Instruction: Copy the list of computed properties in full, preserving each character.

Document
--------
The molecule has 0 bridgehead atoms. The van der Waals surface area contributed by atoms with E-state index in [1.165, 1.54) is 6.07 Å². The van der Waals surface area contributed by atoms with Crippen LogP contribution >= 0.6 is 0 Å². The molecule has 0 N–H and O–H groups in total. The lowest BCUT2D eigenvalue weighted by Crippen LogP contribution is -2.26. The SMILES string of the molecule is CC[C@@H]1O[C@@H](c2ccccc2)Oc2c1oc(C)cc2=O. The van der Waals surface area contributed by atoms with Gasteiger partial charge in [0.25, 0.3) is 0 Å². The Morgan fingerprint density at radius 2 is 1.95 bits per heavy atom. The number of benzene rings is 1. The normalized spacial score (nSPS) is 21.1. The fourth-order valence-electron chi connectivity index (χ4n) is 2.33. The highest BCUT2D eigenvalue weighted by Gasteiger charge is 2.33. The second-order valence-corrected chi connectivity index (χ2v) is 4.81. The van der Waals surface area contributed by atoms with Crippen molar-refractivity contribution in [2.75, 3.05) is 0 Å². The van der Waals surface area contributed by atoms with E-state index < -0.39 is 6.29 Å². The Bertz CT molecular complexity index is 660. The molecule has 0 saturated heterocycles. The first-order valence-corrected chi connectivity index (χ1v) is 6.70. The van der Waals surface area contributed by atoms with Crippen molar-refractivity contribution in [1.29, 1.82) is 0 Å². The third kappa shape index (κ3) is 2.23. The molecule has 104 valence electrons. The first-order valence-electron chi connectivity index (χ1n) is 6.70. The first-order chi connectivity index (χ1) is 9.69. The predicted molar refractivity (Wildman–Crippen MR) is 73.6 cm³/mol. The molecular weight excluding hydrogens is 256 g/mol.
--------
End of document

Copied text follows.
The molecule has 0 bridgehead atoms. The van der Waals surface area contributed by atoms with E-state index in [1.165, 1.54) is 6.07 Å². The van der Waals surface area contributed by atoms with Crippen LogP contribution >= 0.6 is 0 Å². The molecule has 0 N–H and O–H groups in total. The lowest BCUT2D eigenvalue weighted by Crippen LogP contribution is -2.26. The SMILES string of the molecule is CC[C@@H]1O[C@@H](c2ccccc2)Oc2c1oc(C)cc2=O. The van der Waals surface area contributed by atoms with Gasteiger partial charge in [0.25, 0.3) is 0 Å². The Morgan fingerprint density at radius 2 is 1.95 bits per heavy atom. The number of benzene rings is 1. The normalized spacial score (nSPS) is 21.1. The fourth-order valence-electron chi connectivity index (χ4n) is 2.33. The highest BCUT2D eigenvalue weighted by Gasteiger charge is 2.33. The second-order valence-corrected chi connectivity index (χ2v) is 4.81. The van der Waals surface area contributed by atoms with Crippen molar-refractivity contribution in [2.75, 3.05) is 0 Å². The van der Waals surface area contributed by atoms with E-state index < -0.39 is 6.29 Å². The Bertz CT molecular complexity index is 660. The molecule has 0 saturated heterocycles. The first-order valence-corrected chi connectivity index (χ1v) is 6.70. The van der Waals surface area contributed by atoms with Crippen molar-refractivity contribution in [1.29, 1.82) is 0 Å². The third kappa shape index (κ3) is 2.23. The molecule has 104 valence electrons. The first-order valence-electron chi connectivity index (χ1n) is 6.70. The first-order chi connectivity index (χ1) is 9.69. The predicted molar refractivity (Wildman–Crippen MR) is 73.6 cm³/mol. The molecular weight excluding hydrogens is 256 g/mol.